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Phaedra - The Sea

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Artist: Phaedra

Album: The Sea

Label: Rune Grammofon

Review date: May. 26, 2011

The Sea is Phaedra’s debut album, the first part of a promised trilogy – “a lyrical and musical cycle.” Phaedra is the musical persona of Ingvild Langgård, a singer, songwriter and painter who has also worked with film, photography, field recordings, installations and vocal-based performance. Langgård plays acoustic guitar, piano, zither and harmonium; she also arranged the strings that intermittently accompany her. Across the eight tracks, she is joined by 10 other musicians, bur never en masse; her voice remains central throughout, with sparse instrumentation employed to subtly frame it and add coloration.

Langgård is the latest in an ongoing procession of distinctive Norwegian vocalists, following Susanna Karolina Wallumrød (and the Magical Orchestra), Mariam Walletin (of Wildbirds and Peacedrums) and Jenny Hval. Langgård’s light, ethereal voice clearly has Nordic roots, but it has little else in common with any in that list, and owes no obvious debt to any singer.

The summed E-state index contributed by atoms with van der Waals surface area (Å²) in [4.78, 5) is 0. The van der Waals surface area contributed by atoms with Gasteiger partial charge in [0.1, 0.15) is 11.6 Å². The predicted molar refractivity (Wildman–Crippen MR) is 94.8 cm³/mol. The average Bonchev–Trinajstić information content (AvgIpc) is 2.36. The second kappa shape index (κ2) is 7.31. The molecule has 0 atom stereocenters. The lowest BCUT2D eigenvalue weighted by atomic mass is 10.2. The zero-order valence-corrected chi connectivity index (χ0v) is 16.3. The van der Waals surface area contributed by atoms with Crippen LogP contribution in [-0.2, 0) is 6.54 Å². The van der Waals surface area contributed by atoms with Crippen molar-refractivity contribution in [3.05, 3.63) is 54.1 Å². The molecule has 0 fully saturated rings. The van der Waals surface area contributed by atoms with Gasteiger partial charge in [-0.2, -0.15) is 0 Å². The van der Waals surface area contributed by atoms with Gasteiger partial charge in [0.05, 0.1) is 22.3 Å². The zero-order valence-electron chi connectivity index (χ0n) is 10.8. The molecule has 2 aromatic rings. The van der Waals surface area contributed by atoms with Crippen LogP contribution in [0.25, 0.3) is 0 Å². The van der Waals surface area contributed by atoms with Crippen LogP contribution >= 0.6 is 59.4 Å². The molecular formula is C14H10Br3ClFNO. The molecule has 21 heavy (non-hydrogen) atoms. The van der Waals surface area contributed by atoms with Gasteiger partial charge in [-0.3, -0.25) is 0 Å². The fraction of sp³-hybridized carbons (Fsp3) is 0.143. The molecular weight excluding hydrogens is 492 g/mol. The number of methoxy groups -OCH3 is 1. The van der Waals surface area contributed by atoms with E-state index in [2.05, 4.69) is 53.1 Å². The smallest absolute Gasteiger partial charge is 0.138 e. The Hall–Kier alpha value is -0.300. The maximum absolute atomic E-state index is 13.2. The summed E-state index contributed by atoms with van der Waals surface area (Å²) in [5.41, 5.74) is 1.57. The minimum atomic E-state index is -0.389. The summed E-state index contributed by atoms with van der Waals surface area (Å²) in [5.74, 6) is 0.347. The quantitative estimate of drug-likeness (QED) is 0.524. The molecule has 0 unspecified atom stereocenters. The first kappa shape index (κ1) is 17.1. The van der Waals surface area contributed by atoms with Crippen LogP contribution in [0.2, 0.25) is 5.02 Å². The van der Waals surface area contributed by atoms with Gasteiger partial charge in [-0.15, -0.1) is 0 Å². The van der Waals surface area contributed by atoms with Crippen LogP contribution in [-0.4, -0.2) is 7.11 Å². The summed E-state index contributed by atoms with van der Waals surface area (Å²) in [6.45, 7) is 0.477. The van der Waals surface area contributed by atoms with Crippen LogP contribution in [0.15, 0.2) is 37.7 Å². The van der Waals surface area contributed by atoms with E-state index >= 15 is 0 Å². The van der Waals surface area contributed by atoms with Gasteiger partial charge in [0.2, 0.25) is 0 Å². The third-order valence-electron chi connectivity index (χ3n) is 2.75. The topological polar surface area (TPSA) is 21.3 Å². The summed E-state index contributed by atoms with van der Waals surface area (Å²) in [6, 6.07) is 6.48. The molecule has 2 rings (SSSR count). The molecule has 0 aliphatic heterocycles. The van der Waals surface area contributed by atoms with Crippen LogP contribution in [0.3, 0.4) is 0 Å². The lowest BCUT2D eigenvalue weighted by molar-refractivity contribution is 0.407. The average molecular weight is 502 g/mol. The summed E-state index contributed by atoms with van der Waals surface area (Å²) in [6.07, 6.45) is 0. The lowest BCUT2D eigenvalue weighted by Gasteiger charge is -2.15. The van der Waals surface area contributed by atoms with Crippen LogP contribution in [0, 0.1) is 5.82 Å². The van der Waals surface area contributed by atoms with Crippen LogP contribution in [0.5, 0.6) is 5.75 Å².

The music is predominantly acoustic. If it’s rooted in folk music, those roots are not evident. The diffuse, hummable melodies of Langgård’s songs are psychedelic if anything. Afterward, they do not lodge in the memory, and the listener is left with impressions of the overall sound and mood of the music – fitting, as those are the greatest strengths of The Sea.

Harmony instruments – including accordion, Hammond organ, vibraphone and zither – predominate, and Thora Dolven frequently harmonizes with Langgård on backing vocals. The only instruments that do occasionally emerge from the ensemble are Lise Sørensen’s lilting violin and viola. Otherwise, the voice is in the spotlight.

Langgård’s lyrics are as diffuse as the music – no bad thing. Most have no narrative, and often the vocals convey moods and emotions more than literal meaning. Many lyrics seem chosen for their sound, with the exceptions being “Black Dog” and “Sister.” While titles such as “Death Will Come," “The First to Die” and “The Darkest Hour” hint at common themes, these are never fully articulated or developed. Consequently, it is difficult to hear The Sea as the start of a trilogy -- there is no obvious coherent theme running through that could be developed on two further albums. Nonetheless, it is stylistically coherent and hangs together well. If Phaedra’s next two albums continue in a similar manner to this hauntingly beautiful debut, they will be worth the effort.

By John Eyles

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